“Dublin was never my Dublin which made it all the more alluring.”

— John Banville

So begins John Banville’s new book, “Time Pieces: A Dublin Memoir.” Banville makes Dublin the focus of a journey into his past. John Banville recently won the Booker prize for his lyrical novel of loss and remembrance, “The Sea.”

Dublin is a city famous for its history and its literature, including James Joyce’s masterpiece, “Ulysses.” For Banville, born “a train ride away from Dublin,” going to visit on his birthday was a thrilling treat.

“Dublin was for me what Moscow was for Irina in Chekhov’s ‘Three Sisters,’ a place of magical promise towards which my starved soul endlessly yearned” (Banville).

Banville’s reminiscence evokes Dublin, not the “dear and dreary Dublin” that Joyce saw, but rather a city where his beloved, subversive Aunt Nan lived. In fact, part of Banville’s charm, here, is his description of colorful characters, including relatives, friends and legendary writers. The book also includes photos of the author strolling about famous areas and landmarks.

Eventually, Banville settled in Dublin as a writer, and despite the fact James Joyce had exhausted Dublin for his work, Dublin became a frequent location for Banville’s Quirke mystery series, written under the pseudonym, Benjamin Black.

“Time Pieces” contains much humor as Banville takes the reader around the city, reveling in its cultural, architectural, political, and social history, including ancient wallpaper and Horatio Nelson’s sculpted head after the IRA blew up Nelson’s Pillar, as it was named. Banville also describes places and events. Here’s a description of a picnic he shares with a young woman:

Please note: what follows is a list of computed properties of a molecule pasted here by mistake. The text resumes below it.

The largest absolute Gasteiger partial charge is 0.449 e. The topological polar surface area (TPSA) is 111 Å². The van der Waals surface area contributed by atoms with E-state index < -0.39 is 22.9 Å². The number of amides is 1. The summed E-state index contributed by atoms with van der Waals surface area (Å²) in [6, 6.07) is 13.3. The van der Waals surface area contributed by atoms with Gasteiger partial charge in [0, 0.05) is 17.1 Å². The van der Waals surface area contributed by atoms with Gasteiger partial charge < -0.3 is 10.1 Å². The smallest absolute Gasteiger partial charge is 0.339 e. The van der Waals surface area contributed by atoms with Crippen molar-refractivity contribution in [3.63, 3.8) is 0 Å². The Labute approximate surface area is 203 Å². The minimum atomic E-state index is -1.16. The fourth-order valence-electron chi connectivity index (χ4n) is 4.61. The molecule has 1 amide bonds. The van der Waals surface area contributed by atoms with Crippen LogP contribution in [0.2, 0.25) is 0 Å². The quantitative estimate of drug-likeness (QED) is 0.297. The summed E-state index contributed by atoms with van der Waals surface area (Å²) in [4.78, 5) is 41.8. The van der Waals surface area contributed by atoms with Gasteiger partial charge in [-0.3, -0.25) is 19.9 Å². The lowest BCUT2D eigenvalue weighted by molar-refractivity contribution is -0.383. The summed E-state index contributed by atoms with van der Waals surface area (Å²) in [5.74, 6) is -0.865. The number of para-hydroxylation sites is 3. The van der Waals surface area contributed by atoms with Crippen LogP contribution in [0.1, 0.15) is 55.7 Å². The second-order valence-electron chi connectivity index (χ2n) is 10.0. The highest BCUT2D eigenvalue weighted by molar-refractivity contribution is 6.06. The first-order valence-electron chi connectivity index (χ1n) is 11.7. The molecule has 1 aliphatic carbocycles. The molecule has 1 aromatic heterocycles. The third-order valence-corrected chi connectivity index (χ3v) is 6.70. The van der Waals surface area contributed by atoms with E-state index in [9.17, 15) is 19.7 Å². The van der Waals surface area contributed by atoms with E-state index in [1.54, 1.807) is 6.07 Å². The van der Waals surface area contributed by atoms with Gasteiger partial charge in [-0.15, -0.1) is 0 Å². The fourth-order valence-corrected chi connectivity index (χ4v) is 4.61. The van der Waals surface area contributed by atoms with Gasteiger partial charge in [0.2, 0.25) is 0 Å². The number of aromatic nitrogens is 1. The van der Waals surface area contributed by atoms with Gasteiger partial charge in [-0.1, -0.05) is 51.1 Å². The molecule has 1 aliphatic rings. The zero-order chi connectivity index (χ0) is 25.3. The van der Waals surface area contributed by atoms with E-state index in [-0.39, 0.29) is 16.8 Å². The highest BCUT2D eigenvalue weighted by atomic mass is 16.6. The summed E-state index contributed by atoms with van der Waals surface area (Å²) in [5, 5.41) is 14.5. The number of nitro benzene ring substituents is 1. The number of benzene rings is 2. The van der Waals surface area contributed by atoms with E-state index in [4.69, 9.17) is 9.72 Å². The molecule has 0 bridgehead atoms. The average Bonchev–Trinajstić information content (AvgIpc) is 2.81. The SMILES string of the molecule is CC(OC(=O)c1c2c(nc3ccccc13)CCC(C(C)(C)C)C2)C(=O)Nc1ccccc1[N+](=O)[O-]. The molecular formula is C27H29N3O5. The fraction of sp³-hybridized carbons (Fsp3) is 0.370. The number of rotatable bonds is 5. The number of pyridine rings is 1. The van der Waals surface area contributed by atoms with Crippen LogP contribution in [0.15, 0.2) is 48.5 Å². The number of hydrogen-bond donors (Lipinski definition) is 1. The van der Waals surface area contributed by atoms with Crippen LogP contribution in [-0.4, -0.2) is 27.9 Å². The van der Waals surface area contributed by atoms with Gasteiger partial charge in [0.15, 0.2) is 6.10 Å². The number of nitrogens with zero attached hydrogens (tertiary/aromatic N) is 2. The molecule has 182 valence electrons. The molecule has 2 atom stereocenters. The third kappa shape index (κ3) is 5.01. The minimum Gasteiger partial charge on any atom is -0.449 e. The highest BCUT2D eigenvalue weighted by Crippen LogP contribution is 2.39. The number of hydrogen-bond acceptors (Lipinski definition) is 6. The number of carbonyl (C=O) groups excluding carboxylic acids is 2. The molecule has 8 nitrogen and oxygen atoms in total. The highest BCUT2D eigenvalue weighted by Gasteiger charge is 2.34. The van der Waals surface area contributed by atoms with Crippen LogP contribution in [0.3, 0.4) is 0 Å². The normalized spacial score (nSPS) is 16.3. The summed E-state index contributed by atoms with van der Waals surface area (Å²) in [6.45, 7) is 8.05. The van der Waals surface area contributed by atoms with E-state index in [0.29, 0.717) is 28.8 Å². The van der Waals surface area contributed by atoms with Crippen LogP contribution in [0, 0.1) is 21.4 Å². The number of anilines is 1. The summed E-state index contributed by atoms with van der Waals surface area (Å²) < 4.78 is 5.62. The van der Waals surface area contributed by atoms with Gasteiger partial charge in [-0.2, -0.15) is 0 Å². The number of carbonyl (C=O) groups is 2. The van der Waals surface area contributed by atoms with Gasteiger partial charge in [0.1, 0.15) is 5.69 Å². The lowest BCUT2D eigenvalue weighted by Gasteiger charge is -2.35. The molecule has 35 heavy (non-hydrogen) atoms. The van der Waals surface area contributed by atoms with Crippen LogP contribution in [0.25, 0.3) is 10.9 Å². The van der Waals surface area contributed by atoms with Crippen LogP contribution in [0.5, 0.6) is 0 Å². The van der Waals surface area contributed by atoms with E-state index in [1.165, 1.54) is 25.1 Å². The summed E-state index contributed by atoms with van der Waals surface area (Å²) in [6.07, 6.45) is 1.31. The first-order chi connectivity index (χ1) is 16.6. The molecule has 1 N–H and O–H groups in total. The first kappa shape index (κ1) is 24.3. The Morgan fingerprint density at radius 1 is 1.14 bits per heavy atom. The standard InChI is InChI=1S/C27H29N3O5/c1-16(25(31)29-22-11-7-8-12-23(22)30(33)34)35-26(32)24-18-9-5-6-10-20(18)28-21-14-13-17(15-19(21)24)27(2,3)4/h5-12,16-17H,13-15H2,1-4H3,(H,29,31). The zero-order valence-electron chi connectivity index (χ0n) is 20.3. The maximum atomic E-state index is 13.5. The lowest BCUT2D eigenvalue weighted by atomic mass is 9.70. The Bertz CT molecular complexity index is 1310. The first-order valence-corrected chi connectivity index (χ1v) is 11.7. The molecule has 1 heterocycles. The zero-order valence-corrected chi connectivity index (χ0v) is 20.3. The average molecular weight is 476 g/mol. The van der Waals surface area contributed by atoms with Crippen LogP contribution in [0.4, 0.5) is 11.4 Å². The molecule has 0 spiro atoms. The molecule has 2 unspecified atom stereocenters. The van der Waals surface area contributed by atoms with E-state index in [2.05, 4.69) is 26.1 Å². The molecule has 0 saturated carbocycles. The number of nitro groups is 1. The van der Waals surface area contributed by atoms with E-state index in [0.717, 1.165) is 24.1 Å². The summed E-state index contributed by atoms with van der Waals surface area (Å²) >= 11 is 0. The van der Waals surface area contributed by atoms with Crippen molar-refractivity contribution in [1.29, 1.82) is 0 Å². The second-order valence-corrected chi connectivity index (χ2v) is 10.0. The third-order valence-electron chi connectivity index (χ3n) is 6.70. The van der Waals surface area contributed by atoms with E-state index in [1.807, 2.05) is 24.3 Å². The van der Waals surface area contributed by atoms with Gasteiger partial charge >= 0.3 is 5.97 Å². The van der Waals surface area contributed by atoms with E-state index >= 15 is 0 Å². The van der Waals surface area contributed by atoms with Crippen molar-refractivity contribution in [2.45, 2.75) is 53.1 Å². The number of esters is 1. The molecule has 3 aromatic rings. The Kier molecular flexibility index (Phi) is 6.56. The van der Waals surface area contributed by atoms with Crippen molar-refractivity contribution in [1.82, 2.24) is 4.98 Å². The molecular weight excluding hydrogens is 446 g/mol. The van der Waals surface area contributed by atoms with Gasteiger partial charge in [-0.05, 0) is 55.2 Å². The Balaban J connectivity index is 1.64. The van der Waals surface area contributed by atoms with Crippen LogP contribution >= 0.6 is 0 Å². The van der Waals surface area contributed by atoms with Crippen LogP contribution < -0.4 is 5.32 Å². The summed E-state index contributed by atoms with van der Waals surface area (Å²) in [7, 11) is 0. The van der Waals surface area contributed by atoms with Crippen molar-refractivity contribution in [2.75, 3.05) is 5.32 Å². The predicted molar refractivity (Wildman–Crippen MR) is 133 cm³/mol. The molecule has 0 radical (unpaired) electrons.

“…she brought sandwiches and I, hopefully, a bottle of wine that in the event turned out not to have the desired effect — it was cheap and nasty, and anyway, Stephanie was too canny a girl to let herself be led into tipsiness by a beady-eyed young brute with not much more on is mind than the one usual thing.”

Stephanie is canny, indeed, and tells the young Banville that he is “wasting his time.”

Banville uses this touching if comic farewell scene to describe the Iveagh Gardens wearing “an air of faint sadness.” Dublin has, in fact, many lovely parks and gardens.

Banville’s book provides both a wonderfully eccentric unpredictable tour of Dublin, and a portrait of yet another artist as a young man, John Banville. Early in Time Pieces, Banville asks a provocative question: “When does the past become the past?” His layered book of memories demonstrates that “Time’s alchemy works in a bright abyss.”

Dublin is a busy city with heavy traffic. Taking a taxi is an adventure, and driving one’s self, suicidal. Trinity College has the illustrated Book of Kells, and after viewing that marvelous creation of ancient monks, tourists can drop by Kennedy’s pub which, as Banville points out, was Samuel Beckett’s favorite when he was an undergraduate at Trinity. On June 16, one can take the Bloomsday tour and follow in the footsteps of Joyce’s main characters, Leopold Bloom and Stephen Dedalus. Through this fabled city runs the River Liffey.

John Banville knows these streets already celebrated in literature, and his book conjures a creative city map. Any American traveling to Dublin where many Georgian houses, halls and monuments still stand — except for Nelson’s Pillar — may want to bring Banville’s engaging and entertaining memoir as an enlightening guide.

Michael Corrigan graduated from San Francisco State with an MA in English and creative writing. He is a retired instructor of English and speech communications from Idaho State University. He has written several articles for various outlets, including Atticus Literary magazine online.